• Starting a company, driving it’s price down via dividends (which lower book value and give you money) then snapping up a cheap share or two, and have your company buy a few assets and just gain your value via stock growth.
  • Start a company, spam stock, have it buy assets, then start a second company (where you own 50%, instead of the %20 of your original) and transfer as many cheap assets to your preferred company.
  • Never own a company, just buy privates, collect the income, then sell for a profit to a company. (There is a ‘foreign investor’ who basically buys up cheap private companies, and will sell to anyone at max price … he’s basically a ‘timer’ to prevent a complete stall).

In my (one) game, 1st through 3rd (at $180-$155) each tried a different strategy. 3rd place didn’t run a company until the final turn.

To say that the strategy is opaque understates it. I find this fascinating, but we’re definitely talking about a limited audience. There are a few points I think may be a bit rough:

  1. Each price point can only have one company. So if you should drop two spaces and that space is occupied, you drop an extra space. This sometimes means that when you want to buy/sell/issue a share, you have to take a two space spot. So if your stock is at $16 ($18 is the next spot) you could pay out dividends to get to $18. But then the $20 company issues a share, so it’s price falls to $18. Now your stock costs $20. This isn’t chaos (it’s all driven by players), but it’s hard to calculate and these are ‘butterfly wing’ sort of events.
  2. Once you know the companies, a lot of the decisions will be “Well, this will be a great buy IF the following company is in the deck.” Which is random. I suspect experienced players will play with the deck (which is built randomly each game) face up. But to each their own.
  3. Share prices never stay the same, so sometimes you get a situation where being $1 short in a company means down 1 instead of up 1. And if one of those spaces is block … more butterfly wings.
  4. Some of the strategies that are viable don’t really give you many decision points.

Finally, unlike 18xx, a lot of the realism (companies having an increasing operating cost, instead of just disappearing) makes a compelling “Yes, that’s correct” at the cost of removing a ‘bomb’ from the game. Missing a critical point by a $1 is terrible in either game, but a lot harder to plan for in Rolling Stock. In 18xx you can plan a stock’s price point (if you are the president) but the interdepence of prices in Rolling Stock makes planning chaotic.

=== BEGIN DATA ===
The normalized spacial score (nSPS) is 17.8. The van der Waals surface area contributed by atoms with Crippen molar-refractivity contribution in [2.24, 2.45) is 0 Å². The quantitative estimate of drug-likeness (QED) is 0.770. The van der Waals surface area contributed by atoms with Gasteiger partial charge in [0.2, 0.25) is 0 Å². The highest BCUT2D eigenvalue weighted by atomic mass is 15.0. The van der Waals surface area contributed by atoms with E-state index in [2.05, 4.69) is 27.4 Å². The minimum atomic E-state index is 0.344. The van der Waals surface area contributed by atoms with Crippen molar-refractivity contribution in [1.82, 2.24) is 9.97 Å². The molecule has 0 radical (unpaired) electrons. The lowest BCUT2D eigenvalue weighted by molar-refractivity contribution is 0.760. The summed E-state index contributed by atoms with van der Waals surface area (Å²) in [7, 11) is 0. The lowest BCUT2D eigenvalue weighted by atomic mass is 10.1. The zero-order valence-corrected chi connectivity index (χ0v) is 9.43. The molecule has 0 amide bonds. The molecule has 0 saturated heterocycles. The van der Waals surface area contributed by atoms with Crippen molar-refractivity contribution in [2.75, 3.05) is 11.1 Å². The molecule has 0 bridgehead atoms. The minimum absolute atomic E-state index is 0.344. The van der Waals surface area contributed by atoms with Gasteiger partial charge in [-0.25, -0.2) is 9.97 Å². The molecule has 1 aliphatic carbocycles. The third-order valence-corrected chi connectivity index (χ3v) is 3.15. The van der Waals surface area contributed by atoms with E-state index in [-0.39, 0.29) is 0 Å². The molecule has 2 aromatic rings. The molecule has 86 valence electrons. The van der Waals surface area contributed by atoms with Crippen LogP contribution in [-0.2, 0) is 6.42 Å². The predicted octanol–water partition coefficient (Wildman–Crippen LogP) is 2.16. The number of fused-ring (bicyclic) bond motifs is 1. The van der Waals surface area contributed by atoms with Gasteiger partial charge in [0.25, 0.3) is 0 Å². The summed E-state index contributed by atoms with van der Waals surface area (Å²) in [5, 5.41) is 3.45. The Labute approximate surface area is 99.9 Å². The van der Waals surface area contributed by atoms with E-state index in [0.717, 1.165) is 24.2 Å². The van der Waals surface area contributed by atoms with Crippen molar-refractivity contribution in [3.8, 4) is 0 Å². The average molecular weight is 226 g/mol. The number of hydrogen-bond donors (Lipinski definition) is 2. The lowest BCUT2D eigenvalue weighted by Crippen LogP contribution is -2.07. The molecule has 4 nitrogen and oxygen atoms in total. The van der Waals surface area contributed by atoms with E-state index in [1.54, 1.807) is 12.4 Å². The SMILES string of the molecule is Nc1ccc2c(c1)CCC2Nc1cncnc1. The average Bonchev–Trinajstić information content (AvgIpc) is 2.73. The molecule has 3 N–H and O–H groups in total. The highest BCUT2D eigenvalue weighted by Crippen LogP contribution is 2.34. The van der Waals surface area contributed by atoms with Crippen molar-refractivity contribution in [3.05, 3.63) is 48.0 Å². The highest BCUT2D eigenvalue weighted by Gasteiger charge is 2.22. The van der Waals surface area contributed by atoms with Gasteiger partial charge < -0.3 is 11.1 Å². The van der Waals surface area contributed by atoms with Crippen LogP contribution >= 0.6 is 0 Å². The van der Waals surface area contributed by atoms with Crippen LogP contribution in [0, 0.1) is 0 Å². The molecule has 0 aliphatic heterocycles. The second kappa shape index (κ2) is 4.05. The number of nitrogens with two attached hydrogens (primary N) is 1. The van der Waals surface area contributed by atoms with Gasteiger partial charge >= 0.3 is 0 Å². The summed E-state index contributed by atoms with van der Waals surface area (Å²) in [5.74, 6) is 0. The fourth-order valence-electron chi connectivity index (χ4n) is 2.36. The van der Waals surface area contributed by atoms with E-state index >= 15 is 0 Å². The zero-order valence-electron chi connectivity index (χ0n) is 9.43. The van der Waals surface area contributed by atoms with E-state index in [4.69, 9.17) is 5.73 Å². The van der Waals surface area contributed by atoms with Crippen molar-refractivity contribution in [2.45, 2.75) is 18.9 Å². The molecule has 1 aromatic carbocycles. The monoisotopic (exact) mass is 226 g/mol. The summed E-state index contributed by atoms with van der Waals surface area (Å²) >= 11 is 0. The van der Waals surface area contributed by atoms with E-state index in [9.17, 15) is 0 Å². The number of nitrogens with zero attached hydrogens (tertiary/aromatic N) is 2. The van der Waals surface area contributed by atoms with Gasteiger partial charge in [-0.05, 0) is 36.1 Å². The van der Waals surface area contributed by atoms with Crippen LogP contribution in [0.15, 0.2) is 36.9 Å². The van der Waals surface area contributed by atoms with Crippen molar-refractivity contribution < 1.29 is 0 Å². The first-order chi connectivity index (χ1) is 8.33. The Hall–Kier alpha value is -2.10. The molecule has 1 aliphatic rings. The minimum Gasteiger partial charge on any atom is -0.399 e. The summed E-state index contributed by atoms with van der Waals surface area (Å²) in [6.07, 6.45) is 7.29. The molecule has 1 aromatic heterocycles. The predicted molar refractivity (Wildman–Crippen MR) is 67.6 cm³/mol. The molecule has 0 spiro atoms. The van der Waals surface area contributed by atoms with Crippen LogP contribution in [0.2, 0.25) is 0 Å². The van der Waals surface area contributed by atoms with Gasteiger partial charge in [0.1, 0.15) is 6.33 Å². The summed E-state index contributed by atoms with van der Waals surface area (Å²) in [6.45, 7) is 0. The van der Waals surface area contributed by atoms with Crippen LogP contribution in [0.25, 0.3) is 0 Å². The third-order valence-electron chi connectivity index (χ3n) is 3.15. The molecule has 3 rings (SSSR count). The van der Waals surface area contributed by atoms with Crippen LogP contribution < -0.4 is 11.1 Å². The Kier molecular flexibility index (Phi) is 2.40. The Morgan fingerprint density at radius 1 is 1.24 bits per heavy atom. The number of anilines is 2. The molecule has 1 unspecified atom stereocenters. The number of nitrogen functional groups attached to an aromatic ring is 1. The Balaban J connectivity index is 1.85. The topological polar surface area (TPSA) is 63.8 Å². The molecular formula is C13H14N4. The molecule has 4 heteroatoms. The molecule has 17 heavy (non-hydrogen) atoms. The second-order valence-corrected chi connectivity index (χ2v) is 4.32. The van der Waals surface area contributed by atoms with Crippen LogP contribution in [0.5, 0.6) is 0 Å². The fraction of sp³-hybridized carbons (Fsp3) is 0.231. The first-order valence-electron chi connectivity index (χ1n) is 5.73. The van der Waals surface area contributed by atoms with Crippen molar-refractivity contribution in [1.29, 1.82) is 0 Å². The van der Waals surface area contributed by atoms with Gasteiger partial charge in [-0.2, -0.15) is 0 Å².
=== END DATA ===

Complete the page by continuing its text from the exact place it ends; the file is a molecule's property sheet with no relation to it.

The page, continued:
Anyway, I think people who love economic games should head on down to kinkos and print out a copy, but this definitely an esoteric taste.

Update — Session report (and some strategy analysis) at BGG.

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Written by taogaming

January 1, 2012 at 7:54 pm

Posted in Reviews

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  1. I’ve been patiently waiting for 1817 to get finalized and this Rolling Stock sounds like it will fill my economic niche for a time. The recently beautifully reprinted 1830 has gotten 18XX games back on our table again in force – even a couple games of good ol’ 1870. (The sad thing is I’ve had 1860 for almost a year now and I haven’t actually played it yet!)

    Charles Feduke

    January 1, 2012 at 8:01 pm

  2. I haven’t heard of 1817. Glancing at the BGG page I see the big feature is short selling. OK, I’d like to try that, but at 6 hours I’m not holding my breath.

    I’ve been wanting to try Tom’s version (1846?).

    taogaming

    January 2, 2012 at 2:58 pm